Well that was long ago and I’m a little more confident now - Ruth would be proud - but nevertheless it feels like a daunting task.  I’ll be talking about my work and experiences to a group of fellow artists/enthusiasts so I know it’s  a safe subject and a relatively non-hostile environment.  With several props and quite a few ideas floating around my head, I need to put it all together and come up with something that will keep the audience interested – lots of planning and practice runs might help.  Strangely, in spite of my nerves and fears I can’t help feeling quite enthused at the challenge; as a kind friend said, I’ll probably feel exhilarated too once it’s done.  Right now, though, it’s still a big deal and I know I’ll be embarrassed.  I can admit that now.  I'm filled with dread.  I’d better book myself in at the dentists before the big day.

How NOT to trip over your words....

Friday 20 January 2012

A bird's tale

It was during midwinter a couple of years ago that I had the ‘bizarre bluetit experience’.  If you’re into birds – I don’t mean in a twitching, tracking-down-the-elusive-red-throated-marshmallow-hawk-warbler type of way – but just into enjoying your regular avian visitors, you’ll hopefully understand why it was special.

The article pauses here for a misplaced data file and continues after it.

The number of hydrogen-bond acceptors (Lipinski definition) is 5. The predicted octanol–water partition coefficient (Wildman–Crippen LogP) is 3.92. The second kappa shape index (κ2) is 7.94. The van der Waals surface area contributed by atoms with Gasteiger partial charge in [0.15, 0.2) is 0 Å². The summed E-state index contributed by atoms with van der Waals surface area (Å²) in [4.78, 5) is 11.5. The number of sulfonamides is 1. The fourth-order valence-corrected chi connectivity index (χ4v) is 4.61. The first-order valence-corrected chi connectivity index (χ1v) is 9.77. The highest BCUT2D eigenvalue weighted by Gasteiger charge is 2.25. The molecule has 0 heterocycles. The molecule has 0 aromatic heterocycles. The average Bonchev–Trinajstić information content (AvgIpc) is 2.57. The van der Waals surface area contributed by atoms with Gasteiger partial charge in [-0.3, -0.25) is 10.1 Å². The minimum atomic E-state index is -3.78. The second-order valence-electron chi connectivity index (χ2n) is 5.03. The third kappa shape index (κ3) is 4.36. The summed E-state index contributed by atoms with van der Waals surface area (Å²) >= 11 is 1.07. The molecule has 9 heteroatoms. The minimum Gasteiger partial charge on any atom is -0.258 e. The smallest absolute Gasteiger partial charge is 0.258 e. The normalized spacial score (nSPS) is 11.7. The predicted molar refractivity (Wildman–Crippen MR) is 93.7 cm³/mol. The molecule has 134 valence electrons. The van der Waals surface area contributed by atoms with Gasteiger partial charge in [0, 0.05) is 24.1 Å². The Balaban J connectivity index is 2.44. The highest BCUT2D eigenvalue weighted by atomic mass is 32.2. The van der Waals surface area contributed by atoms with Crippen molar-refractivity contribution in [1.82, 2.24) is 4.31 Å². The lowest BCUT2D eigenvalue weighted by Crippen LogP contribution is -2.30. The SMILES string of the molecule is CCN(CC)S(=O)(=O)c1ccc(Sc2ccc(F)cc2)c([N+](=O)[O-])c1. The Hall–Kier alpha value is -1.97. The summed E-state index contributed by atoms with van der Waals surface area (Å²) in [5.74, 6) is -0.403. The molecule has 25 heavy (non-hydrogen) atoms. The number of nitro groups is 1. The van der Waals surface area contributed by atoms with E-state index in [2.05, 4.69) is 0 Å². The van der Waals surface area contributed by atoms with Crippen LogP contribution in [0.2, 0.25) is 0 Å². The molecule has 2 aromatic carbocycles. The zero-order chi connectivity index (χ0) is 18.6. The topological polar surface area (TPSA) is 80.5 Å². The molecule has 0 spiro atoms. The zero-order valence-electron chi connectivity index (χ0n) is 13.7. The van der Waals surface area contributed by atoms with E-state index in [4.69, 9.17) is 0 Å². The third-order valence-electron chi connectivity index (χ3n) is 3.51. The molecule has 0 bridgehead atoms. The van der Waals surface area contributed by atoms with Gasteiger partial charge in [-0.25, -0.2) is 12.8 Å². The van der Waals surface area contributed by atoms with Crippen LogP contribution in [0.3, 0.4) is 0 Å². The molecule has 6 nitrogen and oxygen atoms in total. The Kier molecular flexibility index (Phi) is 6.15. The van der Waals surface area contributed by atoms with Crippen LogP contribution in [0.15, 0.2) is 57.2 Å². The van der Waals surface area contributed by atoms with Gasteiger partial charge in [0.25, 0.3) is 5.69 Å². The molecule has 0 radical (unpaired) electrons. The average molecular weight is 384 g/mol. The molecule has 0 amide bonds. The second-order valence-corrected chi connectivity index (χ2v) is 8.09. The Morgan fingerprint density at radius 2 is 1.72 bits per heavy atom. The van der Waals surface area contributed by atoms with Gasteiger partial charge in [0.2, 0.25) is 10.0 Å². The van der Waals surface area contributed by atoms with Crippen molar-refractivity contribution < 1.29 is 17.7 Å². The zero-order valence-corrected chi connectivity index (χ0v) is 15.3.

Anyone who feeds their garden birds will probably know how you can get quite used to having one or two ‘tame’ ones; blackbirds and robins seem to be the most receptive.  It just takes a combination of time, trust-building and food to get the occasional brave feathered character to come to your door or window and wait for edible treats, or even to take them from your hand.  I’ve got to know several blackbirds over the years who develop certain habits that ensure they’ll get some juicy sultanas: one used to jump on the back-door handle and perch there, tapping on the window glass.  I became well-acquainted with a robin who followed me around the garden and became trusting enough to land on my fingers and take a snack from my open palm.  You can almost see them calculating the odds – weighing up hunger versus danger and deciding that some degree of human interaction is a safe enough bet.  They let you get close – but only on their terms.